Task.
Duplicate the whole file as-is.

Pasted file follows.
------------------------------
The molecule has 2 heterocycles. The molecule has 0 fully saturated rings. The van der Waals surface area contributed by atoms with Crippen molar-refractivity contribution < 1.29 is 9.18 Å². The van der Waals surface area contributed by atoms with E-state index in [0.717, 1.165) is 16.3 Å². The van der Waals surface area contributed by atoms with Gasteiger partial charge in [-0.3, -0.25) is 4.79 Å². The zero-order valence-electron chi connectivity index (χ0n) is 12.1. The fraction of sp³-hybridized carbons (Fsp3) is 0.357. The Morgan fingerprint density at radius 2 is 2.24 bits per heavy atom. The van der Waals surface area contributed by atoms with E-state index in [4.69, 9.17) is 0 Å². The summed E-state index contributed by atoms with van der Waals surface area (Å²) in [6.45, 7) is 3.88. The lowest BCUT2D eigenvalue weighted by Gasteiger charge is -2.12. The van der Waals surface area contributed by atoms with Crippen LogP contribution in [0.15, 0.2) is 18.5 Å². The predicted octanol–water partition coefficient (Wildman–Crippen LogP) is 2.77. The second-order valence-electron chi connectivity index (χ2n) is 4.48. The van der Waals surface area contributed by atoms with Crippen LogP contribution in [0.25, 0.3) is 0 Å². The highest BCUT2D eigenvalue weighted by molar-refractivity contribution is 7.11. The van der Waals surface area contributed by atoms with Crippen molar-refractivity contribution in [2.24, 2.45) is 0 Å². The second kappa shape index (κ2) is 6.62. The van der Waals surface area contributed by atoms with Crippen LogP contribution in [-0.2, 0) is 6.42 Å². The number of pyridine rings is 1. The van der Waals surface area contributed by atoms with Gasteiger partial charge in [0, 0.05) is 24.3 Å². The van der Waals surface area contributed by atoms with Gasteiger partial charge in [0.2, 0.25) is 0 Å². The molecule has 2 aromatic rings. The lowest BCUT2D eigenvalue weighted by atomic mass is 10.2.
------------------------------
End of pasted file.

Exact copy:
The molecule has 2 heterocycles. The molecule has 0 fully saturated rings. The van der Waals surface area contributed by atoms with Crippen molar-refractivity contribution < 1.29 is 9.18 Å². The van der Waals surface area contributed by atoms with E-state index in [0.717, 1.165) is 16.3 Å². The van der Waals surface area contributed by atoms with Gasteiger partial charge in [-0.3, -0.25) is 4.79 Å². The zero-order valence-electron chi connectivity index (χ0n) is 12.1. The fraction of sp³-hybridized carbons (Fsp3) is 0.357. The Morgan fingerprint density at radius 2 is 2.24 bits per heavy atom. The van der Waals surface area contributed by atoms with E-state index in [4.69, 9.17) is 0 Å². The summed E-state index contributed by atoms with van der Waals surface area (Å²) in [6.45, 7) is 3.88. The lowest BCUT2D eigenvalue weighted by Gasteiger charge is -2.12. The van der Waals surface area contributed by atoms with Crippen LogP contribution in [0.15, 0.2) is 18.5 Å². The predicted octanol–water partition coefficient (Wildman–Crippen LogP) is 2.77. The second-order valence-electron chi connectivity index (χ2n) is 4.48. The van der Waals surface area contributed by atoms with Crippen LogP contribution in [0.25, 0.3) is 0 Å². The highest BCUT2D eigenvalue weighted by molar-refractivity contribution is 7.11. The van der Waals surface area contributed by atoms with Crippen molar-refractivity contribution in [2.24, 2.45) is 0 Å². The second kappa shape index (κ2) is 6.62. The van der Waals surface area contributed by atoms with Crippen LogP contribution in [-0.2, 0) is 6.42 Å². The number of pyridine rings is 1. The van der Waals surface area contributed by atoms with Gasteiger partial charge in [0, 0.05) is 24.3 Å². The van der Waals surface area contributed by atoms with Gasteiger partial charge in [0.2, 0.25) is 0 Å². The molecule has 2 aromatic rings. The lowest BCUT2D eigenvalue weighted by atomic mass is 10.2.